The physical stature of the MD4 seems sturdy enough as it looks and feels like a premium product.

They’re not overly heavy or light, but the package as a whole is rather impressive.

Hidizs dons their logo on each of the buds which are blue and look to be a neat-looking marbled design.

You’ve also got 9 sets of tips so mixing and matching should yield some sort of approved combination. More on that in a bit.

Hidizs MD4 Review

Comfort

Before doing anything, you’ll have to click each wire into both buds.

Hidizs designed these so the cables wrap around your ear and it can be a bit daunting at first if you’re new to the world of IEMs.

Just remember that the logo should always be facing up so you can read it.

Sounds rather obvious but it can be a bit tricky at first.

Insert it in your ear and then just wrap the cord behind your lobe. After a while, it becomes second nature so don’t panic.

I did a quick demo for you as well which I’ll place at the end.

All in all,

the comfort here is excellent.

Most tips feel pretty good inside the ear canal and I’m never really suffering from any hot/burning sensation as I have with the few IEMs I’ve demoed in the past.

The biggest challenge for me was evaluating the sound because many conflicting emotions were felt during the duration of my listening sessions.

Let’s dive in.

Sound

Hidizs MD4 Review

In some respects, the MD4 sounds perfectly fine and seems to be rather neutral and balanced for the most part.

There are some caveats we’ll get into later, but let’s first start with the bass.

Bass

The bass digs deep and doesn’t suffer from any bloat in the mid frequencies which is a breath of fresh air.

For the most part, notes strike with decent authority but I do like the bass tips for a bit of added weight.

Without them,

you’ll notice that at times, kick drums and the like fall a little flat.

Such was the case on Flying Lotus’ “Getting There” which has an incredibly flamboyant kick drum that didn’t quite sound right out of the MD4.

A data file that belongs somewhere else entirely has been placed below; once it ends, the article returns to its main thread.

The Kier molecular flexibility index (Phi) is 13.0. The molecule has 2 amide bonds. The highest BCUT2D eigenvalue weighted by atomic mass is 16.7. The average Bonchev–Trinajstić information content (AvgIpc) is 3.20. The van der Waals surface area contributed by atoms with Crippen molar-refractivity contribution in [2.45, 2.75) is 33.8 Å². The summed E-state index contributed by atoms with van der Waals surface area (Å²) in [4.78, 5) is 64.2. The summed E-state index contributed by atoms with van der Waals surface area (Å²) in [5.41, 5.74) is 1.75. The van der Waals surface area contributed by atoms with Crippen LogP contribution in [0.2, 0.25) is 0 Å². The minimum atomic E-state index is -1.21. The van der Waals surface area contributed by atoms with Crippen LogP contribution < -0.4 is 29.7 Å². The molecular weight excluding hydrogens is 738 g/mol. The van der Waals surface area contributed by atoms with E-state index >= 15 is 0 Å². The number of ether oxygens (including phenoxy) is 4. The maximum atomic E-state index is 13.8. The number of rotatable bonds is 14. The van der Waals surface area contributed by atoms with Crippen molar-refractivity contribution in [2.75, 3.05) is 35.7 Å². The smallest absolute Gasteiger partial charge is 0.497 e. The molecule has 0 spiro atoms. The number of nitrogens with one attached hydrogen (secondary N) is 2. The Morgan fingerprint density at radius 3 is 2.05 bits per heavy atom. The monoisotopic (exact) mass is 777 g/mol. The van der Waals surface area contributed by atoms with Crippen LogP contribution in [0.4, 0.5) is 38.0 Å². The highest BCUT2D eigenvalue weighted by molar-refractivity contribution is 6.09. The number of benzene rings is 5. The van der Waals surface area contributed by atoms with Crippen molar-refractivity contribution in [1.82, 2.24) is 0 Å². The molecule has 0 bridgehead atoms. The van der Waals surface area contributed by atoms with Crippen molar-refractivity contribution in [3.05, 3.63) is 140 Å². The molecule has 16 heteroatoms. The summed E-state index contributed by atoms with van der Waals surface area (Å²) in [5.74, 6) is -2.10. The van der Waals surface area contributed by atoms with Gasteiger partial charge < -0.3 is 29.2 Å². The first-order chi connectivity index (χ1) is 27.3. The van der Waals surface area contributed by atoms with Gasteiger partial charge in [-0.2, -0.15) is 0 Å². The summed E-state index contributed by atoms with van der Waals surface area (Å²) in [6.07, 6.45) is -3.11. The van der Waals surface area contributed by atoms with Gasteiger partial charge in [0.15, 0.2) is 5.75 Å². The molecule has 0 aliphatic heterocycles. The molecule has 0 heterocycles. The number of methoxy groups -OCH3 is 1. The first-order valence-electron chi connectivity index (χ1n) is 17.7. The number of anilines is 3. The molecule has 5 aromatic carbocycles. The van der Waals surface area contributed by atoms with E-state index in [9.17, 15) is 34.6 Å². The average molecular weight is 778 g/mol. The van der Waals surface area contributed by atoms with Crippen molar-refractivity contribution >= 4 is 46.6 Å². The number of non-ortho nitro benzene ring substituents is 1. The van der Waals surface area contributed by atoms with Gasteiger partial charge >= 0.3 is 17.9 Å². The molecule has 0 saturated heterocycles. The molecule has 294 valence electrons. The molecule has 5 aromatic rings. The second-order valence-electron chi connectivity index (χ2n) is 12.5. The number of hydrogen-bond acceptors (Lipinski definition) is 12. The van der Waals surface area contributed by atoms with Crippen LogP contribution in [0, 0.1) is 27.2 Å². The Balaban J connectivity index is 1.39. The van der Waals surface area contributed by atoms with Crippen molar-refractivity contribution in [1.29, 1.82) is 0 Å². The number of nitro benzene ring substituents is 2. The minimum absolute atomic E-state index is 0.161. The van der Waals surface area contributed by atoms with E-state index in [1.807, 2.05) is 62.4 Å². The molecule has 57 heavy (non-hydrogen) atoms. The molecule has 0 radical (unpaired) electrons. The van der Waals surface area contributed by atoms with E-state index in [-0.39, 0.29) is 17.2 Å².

You’ll notice this “not quite right” sentiment to be a running theme in my write-up, but it isn’t all bad.

Most of the time, the MD4 does a wonderful job of mimicking a flat line variety bass response and I do prefer it most over its rolled-off and too-boosted counterparts.

I will say that a sense of rumble and roll that I get with the Ananda is missing, as the bass here doesn’t make me want to do flips or anything.

Hidizs MD4 Review

Mid-Range

The real problem with these lies in the mid-range as there’s something very strange going on.

I will do my best to convey my thoughts, but I noticed that at times they suffer from the same issues as HIFIMAN’s TWS600.

That is to say, the vocals seem to be overly forward and aggressive/in your face, while the bass and treble sort of take a backseat.

It’s as if someone is way too close to you and singing into your ear from 2 inches away (thus violating your personal bubble).

I noticed this on Kendrick Lamar’s “Bitch Don’t Kill My Vibe”, but it could be the way that track was recorded.

Other tracks seem to be hollowed out and empty sounding, as a lushness and richness are missing which bothers me a bit.

Hidizs MD4 Review

The other glaring issue I had was the sound as a whole, but also the vocals in particular.

In other words, the way they come across – their timbre or unique tonality.

I listened to many songs out of the MD4, but to really try and hone in on my issue and figure out exactly what it was, I decided to fire up Common’s “The Light” which is a track I’ve heard hundreds of (maybe thousands) of times over the years since it came out in 2000.